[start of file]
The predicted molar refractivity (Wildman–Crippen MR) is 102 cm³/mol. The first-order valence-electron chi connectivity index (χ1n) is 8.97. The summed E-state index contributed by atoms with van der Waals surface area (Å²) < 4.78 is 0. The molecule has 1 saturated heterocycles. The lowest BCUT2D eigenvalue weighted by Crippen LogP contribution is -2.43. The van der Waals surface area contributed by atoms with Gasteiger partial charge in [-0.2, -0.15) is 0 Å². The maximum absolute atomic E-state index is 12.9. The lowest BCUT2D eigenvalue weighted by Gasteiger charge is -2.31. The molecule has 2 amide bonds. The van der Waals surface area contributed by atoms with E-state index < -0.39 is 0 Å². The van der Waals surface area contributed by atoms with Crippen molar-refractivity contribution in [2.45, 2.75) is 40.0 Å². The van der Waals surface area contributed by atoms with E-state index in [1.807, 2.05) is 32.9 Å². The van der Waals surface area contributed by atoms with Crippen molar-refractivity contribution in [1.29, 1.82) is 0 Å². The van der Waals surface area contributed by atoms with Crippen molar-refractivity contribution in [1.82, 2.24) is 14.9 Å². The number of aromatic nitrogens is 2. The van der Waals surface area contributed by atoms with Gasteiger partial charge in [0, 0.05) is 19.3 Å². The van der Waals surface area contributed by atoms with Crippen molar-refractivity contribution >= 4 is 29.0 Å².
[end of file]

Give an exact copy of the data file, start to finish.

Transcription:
The predicted molar refractivity (Wildman–Crippen MR) is 102 cm³/mol. The first-order valence-electron chi connectivity index (χ1n) is 8.97. The summed E-state index contributed by atoms with van der Waals surface area (Å²) < 4.78 is 0. The molecule has 1 saturated heterocycles. The lowest BCUT2D eigenvalue weighted by Crippen LogP contribution is -2.43. The van der Waals surface area contributed by atoms with Gasteiger partial charge in [-0.2, -0.15) is 0 Å². The maximum absolute atomic E-state index is 12.9. The lowest BCUT2D eigenvalue weighted by Gasteiger charge is -2.31. The molecule has 2 amide bonds. The van der Waals surface area contributed by atoms with E-state index < -0.39 is 0 Å². The van der Waals surface area contributed by atoms with Crippen molar-refractivity contribution in [2.45, 2.75) is 40.0 Å². The van der Waals surface area contributed by atoms with E-state index in [1.807, 2.05) is 32.9 Å². The van der Waals surface area contributed by atoms with Crippen molar-refractivity contribution in [1.29, 1.82) is 0 Å². The van der Waals surface area contributed by atoms with Crippen molar-refractivity contribution in [1.82, 2.24) is 14.9 Å². The number of aromatic nitrogens is 2. The van der Waals surface area contributed by atoms with Gasteiger partial charge in [0, 0.05) is 19.3 Å². The van der Waals surface area contributed by atoms with Crippen molar-refractivity contribution >= 4 is 29.0 Å².